A.B: Tell me about it… (which didn’t really mean, “Tell me about it”, but having been conditioned to follow instructions exactly as they are read/heard, C.D. begins to tell A.B. about his standard day)

C.D: OK, so, I woke up at 7:05 and headed to the bathroom, it’s standard, 8’x5′, all the standard accessories, you know; took care of business and then got dressed in the standard threads my mom laid out for me, last night. I had a standard breakfast, 1 chocolatey chip eggo, 1 s’mores pop-tart, and a glass of juice that’s not really juice but it tastes like orange flavor, so whatever; then E.F. picked me up in his standard Toyota Camry, you know, the 2005 model that comes standard with cup holders, bucket seats, rear defrost, c.d. player, turn signals, which he only uses when Five-0 is behind him cuz a gear-head told him he could run out of blinker fluid if he used them too much…

A.B: Smart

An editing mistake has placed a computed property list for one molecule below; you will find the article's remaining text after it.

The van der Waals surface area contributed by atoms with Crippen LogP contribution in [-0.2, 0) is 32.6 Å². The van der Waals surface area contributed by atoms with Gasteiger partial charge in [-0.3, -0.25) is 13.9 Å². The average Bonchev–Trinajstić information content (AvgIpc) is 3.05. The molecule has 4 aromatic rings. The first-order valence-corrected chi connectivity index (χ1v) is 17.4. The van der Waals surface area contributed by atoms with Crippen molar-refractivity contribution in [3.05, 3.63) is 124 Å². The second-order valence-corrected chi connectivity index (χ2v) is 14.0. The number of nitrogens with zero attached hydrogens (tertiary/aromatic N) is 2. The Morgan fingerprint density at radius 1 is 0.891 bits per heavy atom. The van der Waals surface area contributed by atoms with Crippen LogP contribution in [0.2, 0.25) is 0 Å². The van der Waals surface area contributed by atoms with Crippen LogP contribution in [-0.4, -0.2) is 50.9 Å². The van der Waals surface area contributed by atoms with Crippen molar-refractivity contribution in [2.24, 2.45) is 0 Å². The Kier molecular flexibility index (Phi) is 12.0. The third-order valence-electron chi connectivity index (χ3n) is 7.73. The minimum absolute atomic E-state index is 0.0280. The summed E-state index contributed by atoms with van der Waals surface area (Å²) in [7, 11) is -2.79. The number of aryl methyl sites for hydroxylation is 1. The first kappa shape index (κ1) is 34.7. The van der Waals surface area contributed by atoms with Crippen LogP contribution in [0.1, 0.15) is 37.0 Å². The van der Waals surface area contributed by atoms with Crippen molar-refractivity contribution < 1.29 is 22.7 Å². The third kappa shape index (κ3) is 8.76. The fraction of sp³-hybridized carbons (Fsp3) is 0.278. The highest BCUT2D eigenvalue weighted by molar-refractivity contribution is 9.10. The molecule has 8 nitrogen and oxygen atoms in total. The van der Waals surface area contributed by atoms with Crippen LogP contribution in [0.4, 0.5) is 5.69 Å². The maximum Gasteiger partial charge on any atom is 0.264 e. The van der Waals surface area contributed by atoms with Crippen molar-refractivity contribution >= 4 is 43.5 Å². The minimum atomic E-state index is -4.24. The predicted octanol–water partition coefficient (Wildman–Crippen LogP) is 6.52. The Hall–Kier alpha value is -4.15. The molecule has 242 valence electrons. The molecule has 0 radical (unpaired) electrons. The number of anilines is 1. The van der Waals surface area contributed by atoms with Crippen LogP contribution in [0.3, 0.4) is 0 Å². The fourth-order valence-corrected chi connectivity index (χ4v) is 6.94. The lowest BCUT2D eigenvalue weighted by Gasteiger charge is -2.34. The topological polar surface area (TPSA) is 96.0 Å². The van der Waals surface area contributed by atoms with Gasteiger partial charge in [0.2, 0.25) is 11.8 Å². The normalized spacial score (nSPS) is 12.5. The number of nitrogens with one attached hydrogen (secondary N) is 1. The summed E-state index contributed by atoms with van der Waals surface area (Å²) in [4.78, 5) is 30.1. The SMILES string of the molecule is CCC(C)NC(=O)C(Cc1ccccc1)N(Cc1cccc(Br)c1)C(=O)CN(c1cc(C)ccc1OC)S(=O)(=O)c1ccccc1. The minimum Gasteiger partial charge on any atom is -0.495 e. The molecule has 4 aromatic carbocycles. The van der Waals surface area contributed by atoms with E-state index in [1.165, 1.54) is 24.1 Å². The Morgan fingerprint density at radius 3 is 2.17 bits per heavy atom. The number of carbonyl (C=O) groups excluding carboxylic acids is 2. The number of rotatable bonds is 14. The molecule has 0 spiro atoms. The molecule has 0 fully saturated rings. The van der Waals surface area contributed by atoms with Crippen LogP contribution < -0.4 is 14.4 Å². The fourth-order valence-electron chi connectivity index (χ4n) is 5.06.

C.D: …and it’s a manual, you know, standard transmission, it took E.F. like 10 months to learn how to drive that thing. Anyway, he had the standard jams on the stereo, “old skool” Beyonce´T-SwizzleThe Biebs, and one song that was totally not standard, he said it was in some drama thing his sister is doing, it kept talking about minutes and coffee and stuff, I didn’t get it. We talked about standard stuff: clothes, music, gym class, the girl who wears the standard jeans & v-neck sweater & always has her hair pulled back in a ponytail, which is so not standard, but it should be, I think, or not, I don’t know, and then we got to school, at our standard time, and met-up with G.H., I.J., & K.L, and talked about our standard night, you know, last night; we talked about sport-o practice, and non-sport-o practice, and our standard microwave dinner that tastes like—food, I guess, and about texting our bro’s & some chicks & I.J. said he was texting with the nerdy girl, the one that’s cute but totally not standard, wears Shell Toes, cat-eye glasses, I think she might have a tattoo on her ankle but it could just be a bug that’s always in the same spot, I don’t know, and our standard homework, math, english, science…I think I worked on something non-standard too, maybe it was something from social studies, yeah, Fred, No, Doug Fredrickson, or Douglas Freederman, I don’t know, something about the 4th of July…It’s Novemeber Dude, not July, JESUS! So non-standard, what’s that Dude thinking?